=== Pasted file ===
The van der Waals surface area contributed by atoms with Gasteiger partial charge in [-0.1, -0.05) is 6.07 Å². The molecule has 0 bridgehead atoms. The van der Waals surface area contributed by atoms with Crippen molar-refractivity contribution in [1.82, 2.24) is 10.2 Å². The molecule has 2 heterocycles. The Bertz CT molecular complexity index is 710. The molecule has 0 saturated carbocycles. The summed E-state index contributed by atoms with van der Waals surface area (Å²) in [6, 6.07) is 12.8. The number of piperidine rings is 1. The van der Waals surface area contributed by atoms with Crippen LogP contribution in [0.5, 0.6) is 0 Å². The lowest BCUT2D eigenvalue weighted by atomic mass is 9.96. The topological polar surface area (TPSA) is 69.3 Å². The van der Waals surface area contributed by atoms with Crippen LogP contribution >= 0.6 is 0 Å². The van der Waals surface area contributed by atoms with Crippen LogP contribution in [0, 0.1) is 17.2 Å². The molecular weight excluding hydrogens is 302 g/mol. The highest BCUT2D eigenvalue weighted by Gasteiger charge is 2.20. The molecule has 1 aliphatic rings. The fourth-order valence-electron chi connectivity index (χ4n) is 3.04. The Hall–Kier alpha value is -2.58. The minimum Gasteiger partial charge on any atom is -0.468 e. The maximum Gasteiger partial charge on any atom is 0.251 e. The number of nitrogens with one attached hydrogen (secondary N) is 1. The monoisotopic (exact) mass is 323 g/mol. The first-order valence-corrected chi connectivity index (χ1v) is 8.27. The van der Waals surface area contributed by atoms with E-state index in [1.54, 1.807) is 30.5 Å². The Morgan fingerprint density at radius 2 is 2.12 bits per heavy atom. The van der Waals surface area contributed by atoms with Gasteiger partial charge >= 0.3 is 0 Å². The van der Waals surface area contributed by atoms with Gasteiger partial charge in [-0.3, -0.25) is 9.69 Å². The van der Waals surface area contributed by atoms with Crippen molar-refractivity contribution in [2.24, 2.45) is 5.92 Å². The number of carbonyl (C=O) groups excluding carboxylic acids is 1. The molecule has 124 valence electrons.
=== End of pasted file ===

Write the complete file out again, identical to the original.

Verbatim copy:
The van der Waals surface area contributed by atoms with Gasteiger partial charge in [-0.1, -0.05) is 6.07 Å². The molecule has 0 bridgehead atoms. The van der Waals surface area contributed by atoms with Crippen molar-refractivity contribution in [1.82, 2.24) is 10.2 Å². The molecule has 2 heterocycles. The Bertz CT molecular complexity index is 710. The molecule has 0 saturated carbocycles. The summed E-state index contributed by atoms with van der Waals surface area (Å²) in [6, 6.07) is 12.8. The number of piperidine rings is 1. The van der Waals surface area contributed by atoms with Crippen LogP contribution in [0.5, 0.6) is 0 Å². The lowest BCUT2D eigenvalue weighted by atomic mass is 9.96. The topological polar surface area (TPSA) is 69.3 Å². The van der Waals surface area contributed by atoms with Crippen LogP contribution >= 0.6 is 0 Å². The van der Waals surface area contributed by atoms with Crippen LogP contribution in [0, 0.1) is 17.2 Å². The molecular weight excluding hydrogens is 302 g/mol. The highest BCUT2D eigenvalue weighted by Gasteiger charge is 2.20. The molecule has 1 aliphatic rings. The fourth-order valence-electron chi connectivity index (χ4n) is 3.04. The Hall–Kier alpha value is -2.58. The minimum Gasteiger partial charge on any atom is -0.468 e. The maximum Gasteiger partial charge on any atom is 0.251 e. The number of nitrogens with one attached hydrogen (secondary N) is 1. The monoisotopic (exact) mass is 323 g/mol. The first-order valence-corrected chi connectivity index (χ1v) is 8.27. The van der Waals surface area contributed by atoms with E-state index in [1.54, 1.807) is 30.5 Å². The Morgan fingerprint density at radius 2 is 2.12 bits per heavy atom. The van der Waals surface area contributed by atoms with Gasteiger partial charge >= 0.3 is 0 Å². The van der Waals surface area contributed by atoms with Gasteiger partial charge in [-0.3, -0.25) is 9.69 Å². The van der Waals surface area contributed by atoms with Crippen molar-refractivity contribution in [2.24, 2.45) is 5.92 Å². The number of carbonyl (C=O) groups excluding carboxylic acids is 1. The molecule has 124 valence electrons.